There's a tired old joke out there about Alaska being twice as big a Texas, which most of us have heard by now. But, did you know that at low tide we could cut Alaska into thirds and make Texas the fourth-largest state?
Seriously, though, everything in the North Country is on a scale most people can't begin to imagine unless they see it for themselves. And by far the best way to get a feel for the size and scope Alaska is to first cross the vastness that is Canada in your RV. Just getting to the start of the Alaska Highway in Dawson Creek, British Columbia, is more adventure than many RVers will experience in a lifetime to say nothing of the 1,500 or so miles of the highway itself that leads from Dawson Creek to Fairbanks. I've driven the route more than 30 times now and never tire of it. I am, in fact, eagerly looking forward to doing it again later this year. I still consider the Alaska Highway the last great driving adventure left in North America.
On any trip to Alaska by RV, getting there has certainly got to part of the fun. I see all too many people every year rushing along the Alaska Highway so they can spend more time in Alaska. Sometimes they tell me they want to get to Alaska for the splendid fishing. And, indeed, the fishing in Alaska can be fantastic. Yet, in rushing up the highway to Alaska, these people drive past some of the most outstanding angling opportunities in North America. The same holds for scenery, for wildlife viewing, and for just about anything that strikes your fancy. As splendid of a destination as Alaska is, I urge you to allow time for the other, equally spectacular things enroute.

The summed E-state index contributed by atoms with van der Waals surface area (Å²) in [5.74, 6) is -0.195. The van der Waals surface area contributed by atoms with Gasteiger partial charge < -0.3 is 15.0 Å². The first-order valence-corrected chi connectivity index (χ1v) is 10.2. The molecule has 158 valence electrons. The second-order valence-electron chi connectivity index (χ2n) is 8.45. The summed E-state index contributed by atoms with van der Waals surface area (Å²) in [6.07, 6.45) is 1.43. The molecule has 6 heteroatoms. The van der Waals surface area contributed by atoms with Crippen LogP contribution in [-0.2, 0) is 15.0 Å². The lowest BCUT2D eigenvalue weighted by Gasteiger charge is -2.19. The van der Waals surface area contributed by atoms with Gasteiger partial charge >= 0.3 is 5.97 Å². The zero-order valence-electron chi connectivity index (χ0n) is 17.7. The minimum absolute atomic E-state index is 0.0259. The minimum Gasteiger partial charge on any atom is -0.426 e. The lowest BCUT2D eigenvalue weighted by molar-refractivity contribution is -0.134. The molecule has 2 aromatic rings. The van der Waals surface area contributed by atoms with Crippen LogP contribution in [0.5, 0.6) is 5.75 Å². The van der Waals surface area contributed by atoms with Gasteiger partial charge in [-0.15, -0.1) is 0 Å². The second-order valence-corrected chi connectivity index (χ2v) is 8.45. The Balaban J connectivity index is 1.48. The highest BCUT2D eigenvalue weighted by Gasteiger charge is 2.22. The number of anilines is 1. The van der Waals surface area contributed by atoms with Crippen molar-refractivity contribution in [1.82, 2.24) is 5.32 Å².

In the weeks and months ahead on this blog, we'll get into the nuts and bolts of driving the Alaska Highway, we'll look at some prime spots for RVers to visit along the way in Canada and in Alaska itself, and I'll probably engage in at least a little story-telling from more than 35 years of driving the Alaska Highway and visiting every place in Alaska accessible by road. I invite you to come along for the ride, and if you think I'm wrong about something or you have information to add about what I have written, please e-mail me at firstname.lastname@example.org.
For those of you who are planning a trip to Alaska this year, next year, or even farther in the future, I've just released the latest version of my book, The Alaska Highway: An Insider's Guide. It will literally take you from your front door anywhere in the United States and Canada to Alaska and back. It's available online at http://www.rvbookstore.com/.